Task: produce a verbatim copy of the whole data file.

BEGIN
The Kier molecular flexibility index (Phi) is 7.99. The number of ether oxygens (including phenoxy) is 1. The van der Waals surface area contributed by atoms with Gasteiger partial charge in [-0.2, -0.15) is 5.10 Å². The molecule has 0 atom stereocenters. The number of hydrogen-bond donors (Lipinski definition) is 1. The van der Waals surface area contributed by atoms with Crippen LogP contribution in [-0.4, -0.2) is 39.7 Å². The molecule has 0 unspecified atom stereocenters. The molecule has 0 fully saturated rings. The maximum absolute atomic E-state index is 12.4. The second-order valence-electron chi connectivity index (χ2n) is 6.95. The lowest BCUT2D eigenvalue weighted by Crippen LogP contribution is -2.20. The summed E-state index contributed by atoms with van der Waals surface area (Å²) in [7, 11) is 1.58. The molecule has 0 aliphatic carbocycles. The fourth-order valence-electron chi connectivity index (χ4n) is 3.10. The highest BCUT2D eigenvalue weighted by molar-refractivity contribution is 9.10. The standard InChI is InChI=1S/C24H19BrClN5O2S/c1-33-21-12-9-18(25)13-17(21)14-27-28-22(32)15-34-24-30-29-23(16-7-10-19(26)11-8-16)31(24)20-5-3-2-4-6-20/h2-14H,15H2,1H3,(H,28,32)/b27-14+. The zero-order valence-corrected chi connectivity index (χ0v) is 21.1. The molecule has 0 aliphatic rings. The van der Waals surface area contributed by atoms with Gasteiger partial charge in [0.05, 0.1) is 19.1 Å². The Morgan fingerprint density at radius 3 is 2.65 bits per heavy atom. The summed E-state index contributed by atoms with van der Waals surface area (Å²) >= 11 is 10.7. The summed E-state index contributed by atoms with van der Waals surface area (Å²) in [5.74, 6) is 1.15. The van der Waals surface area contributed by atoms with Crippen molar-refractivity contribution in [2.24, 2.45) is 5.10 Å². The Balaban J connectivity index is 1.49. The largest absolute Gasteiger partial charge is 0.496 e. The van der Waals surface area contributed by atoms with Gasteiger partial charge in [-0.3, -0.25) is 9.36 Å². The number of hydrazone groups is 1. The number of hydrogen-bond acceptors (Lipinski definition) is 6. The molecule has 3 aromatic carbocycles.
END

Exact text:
The Kier molecular flexibility index (Phi) is 7.99. The number of ether oxygens (including phenoxy) is 1. The van der Waals surface area contributed by atoms with Gasteiger partial charge in [-0.2, -0.15) is 5.10 Å². The molecule has 0 atom stereocenters. The number of hydrogen-bond donors (Lipinski definition) is 1. The van der Waals surface area contributed by atoms with Crippen LogP contribution in [-0.4, -0.2) is 39.7 Å². The molecule has 0 unspecified atom stereocenters. The molecule has 0 fully saturated rings. The maximum absolute atomic E-state index is 12.4. The second-order valence-electron chi connectivity index (χ2n) is 6.95. The lowest BCUT2D eigenvalue weighted by Crippen LogP contribution is -2.20. The summed E-state index contributed by atoms with van der Waals surface area (Å²) in [7, 11) is 1.58. The molecule has 0 aliphatic carbocycles. The fourth-order valence-electron chi connectivity index (χ4n) is 3.10. The highest BCUT2D eigenvalue weighted by molar-refractivity contribution is 9.10. The standard InChI is InChI=1S/C24H19BrClN5O2S/c1-33-21-12-9-18(25)13-17(21)14-27-28-22(32)15-34-24-30-29-23(16-7-10-19(26)11-8-16)31(24)20-5-3-2-4-6-20/h2-14H,15H2,1H3,(H,28,32)/b27-14+. The zero-order valence-corrected chi connectivity index (χ0v) is 21.1. The molecule has 0 aliphatic rings. The van der Waals surface area contributed by atoms with Gasteiger partial charge in [0.05, 0.1) is 19.1 Å². The Morgan fingerprint density at radius 3 is 2.65 bits per heavy atom. The summed E-state index contributed by atoms with van der Waals surface area (Å²) >= 11 is 10.7. The summed E-state index contributed by atoms with van der Waals surface area (Å²) in [5.74, 6) is 1.15. The van der Waals surface area contributed by atoms with Crippen molar-refractivity contribution in [2.24, 2.45) is 5.10 Å². The Balaban J connectivity index is 1.49. The largest absolute Gasteiger partial charge is 0.496 e. The van der Waals surface area contributed by atoms with Gasteiger partial charge in [-0.3, -0.25) is 9.36 Å². The number of hydrazone groups is 1. The number of hydrogen-bond acceptors (Lipinski definition) is 6. The molecule has 3 aromatic carbocycles.